Editor's Note: This article originally appeared on Business Insider
Daniel Fitzgerald was brushing his teeth before bed when small arms fire raked his building and explosions shook the ground at Camp Bastion in Afghanistan on September 14, 2012.
The North Carolina native rushed outside into what he describes as his most intense combat experience. It was chaos. Taliban insurgents disguised in Army fatigues had infiltrated the base. The fuel pits had erupted in flames, and the enemy was pouring fire of all kinds onto the base, everything from bullets to rocket-propelled grenades.
“My unit was under attack,” Fitzgerald, who is assigned to helicopters, recalled. “We actually had to submit a request for air support on ourselves for ourselves.”
While he fought with Marines on the ground, embracing the concept that every Marine is a rifleman, others from his unit took to the sky in a few helicopters. “When the helicopters started attacking enemy targets, or at least suppressing, we were all cheering,” Fitzgerald said.
The Taliban attack on Camp Bastion in the fall of 2012 was stopped after a brutal four-hour firefight, but not before two Marines were killed, 17 British and US personnel were wounded, and nine aircraft were damaged or destroyed.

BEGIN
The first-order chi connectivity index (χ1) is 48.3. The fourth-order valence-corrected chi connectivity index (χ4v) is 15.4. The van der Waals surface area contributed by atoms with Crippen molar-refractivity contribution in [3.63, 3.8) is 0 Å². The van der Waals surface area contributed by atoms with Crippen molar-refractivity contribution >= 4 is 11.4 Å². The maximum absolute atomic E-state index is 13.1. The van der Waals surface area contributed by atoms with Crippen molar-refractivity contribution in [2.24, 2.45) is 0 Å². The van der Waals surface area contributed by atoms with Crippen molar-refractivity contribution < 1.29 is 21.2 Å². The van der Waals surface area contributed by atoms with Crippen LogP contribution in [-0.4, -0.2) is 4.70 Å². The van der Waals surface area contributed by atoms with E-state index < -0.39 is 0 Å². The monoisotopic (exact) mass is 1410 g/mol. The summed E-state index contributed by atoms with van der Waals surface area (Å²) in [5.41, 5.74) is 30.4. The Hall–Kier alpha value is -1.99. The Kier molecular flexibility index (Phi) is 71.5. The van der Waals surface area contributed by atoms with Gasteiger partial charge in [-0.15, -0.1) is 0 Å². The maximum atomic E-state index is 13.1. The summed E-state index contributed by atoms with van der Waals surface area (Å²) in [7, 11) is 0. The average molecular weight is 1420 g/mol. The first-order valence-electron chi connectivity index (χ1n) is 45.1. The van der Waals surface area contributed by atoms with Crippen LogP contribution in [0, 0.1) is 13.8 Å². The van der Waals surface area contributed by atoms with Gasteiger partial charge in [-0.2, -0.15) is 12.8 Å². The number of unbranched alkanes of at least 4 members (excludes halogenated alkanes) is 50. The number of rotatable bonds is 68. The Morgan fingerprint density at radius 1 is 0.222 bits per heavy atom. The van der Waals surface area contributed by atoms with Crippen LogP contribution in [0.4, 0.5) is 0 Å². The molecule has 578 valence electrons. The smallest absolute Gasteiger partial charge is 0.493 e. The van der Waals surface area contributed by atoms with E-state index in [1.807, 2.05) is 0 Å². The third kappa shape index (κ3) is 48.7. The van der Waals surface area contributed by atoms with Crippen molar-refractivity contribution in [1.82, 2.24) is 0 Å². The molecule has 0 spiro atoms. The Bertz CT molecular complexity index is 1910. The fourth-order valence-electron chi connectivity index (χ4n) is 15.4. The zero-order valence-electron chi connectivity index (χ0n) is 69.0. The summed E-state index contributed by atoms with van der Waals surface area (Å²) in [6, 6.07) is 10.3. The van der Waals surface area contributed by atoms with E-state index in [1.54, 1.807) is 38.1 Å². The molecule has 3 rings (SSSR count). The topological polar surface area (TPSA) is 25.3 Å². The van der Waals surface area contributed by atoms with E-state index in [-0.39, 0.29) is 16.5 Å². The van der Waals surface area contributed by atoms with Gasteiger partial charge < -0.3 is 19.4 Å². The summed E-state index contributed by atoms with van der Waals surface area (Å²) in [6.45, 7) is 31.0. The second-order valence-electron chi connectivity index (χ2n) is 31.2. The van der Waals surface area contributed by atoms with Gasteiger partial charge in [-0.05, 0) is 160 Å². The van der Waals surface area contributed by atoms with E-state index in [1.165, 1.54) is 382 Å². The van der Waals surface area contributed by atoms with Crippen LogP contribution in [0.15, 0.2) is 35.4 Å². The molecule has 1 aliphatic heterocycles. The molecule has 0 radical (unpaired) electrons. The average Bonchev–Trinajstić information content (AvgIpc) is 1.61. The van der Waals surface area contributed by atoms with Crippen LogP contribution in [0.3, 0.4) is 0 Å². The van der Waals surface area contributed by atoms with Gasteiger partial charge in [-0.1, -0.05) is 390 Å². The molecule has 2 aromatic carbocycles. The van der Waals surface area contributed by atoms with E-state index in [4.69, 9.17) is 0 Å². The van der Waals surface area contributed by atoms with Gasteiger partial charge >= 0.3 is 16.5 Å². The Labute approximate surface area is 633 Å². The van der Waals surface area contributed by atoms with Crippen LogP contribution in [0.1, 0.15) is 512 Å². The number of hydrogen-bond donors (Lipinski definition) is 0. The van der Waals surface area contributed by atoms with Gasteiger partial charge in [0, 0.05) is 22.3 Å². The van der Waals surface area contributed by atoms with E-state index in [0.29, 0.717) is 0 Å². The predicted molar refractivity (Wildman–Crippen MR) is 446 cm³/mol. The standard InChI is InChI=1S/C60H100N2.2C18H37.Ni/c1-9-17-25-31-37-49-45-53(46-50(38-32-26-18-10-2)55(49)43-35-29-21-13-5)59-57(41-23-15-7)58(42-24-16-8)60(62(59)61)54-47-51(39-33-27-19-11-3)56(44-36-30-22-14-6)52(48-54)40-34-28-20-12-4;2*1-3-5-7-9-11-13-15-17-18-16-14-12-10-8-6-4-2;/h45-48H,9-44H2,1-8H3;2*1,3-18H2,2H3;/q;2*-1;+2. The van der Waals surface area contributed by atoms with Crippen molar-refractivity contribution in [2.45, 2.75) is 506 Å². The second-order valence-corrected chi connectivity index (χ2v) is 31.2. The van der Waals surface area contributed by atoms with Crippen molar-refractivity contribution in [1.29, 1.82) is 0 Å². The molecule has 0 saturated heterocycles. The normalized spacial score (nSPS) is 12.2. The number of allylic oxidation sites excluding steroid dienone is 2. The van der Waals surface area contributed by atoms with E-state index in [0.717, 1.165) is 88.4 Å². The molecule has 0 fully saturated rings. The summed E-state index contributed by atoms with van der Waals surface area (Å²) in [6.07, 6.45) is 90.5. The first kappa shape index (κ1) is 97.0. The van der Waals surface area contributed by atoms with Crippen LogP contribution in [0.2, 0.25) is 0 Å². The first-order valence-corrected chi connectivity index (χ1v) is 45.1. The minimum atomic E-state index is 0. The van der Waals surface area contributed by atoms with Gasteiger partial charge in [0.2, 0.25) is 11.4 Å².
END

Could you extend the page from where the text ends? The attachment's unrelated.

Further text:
For Fitzgerald, a helicopter crew chief and door gunner who normally wages war above the battlefield, the fighting that night forever changed his understanding of his service. “That was the first time I was ever actually on the ground seeing the impact that my unit has down range,” he told Insider.
'Don't shoot them. They will kill you'
Gunnery Sgt. Fitzgerald is a seasoned crew chief with the 2nd Marine Aircraft Wing's “Gunrunners” (HMLA-269) who has served for 12 years, and he has what a number of Marines say, in part because of some of the perks, is “one of the best jobs” in the Corps.
Fighting from a UH-1Y “Venom” helicopter (Huey) and flying alongside an AH-1Z “Viper” attack helicopter (Cobra), he is typically part of a team of six Marines — two Cobra pilots, two Huey pilots, and two door gunners — commanding tremendous firepower in battle.
“We have an entire buffet of offensive and defensive capabilities between the two aircraft,” Fitzgerald said.
As a door gunner, Fitzgerald is trained to operate the GAU-21 .50-caliber weapon system and the M240D machine gun, but there's one weapon most closely associated with his job: a minigun that fires over 3,000 rounds a minute.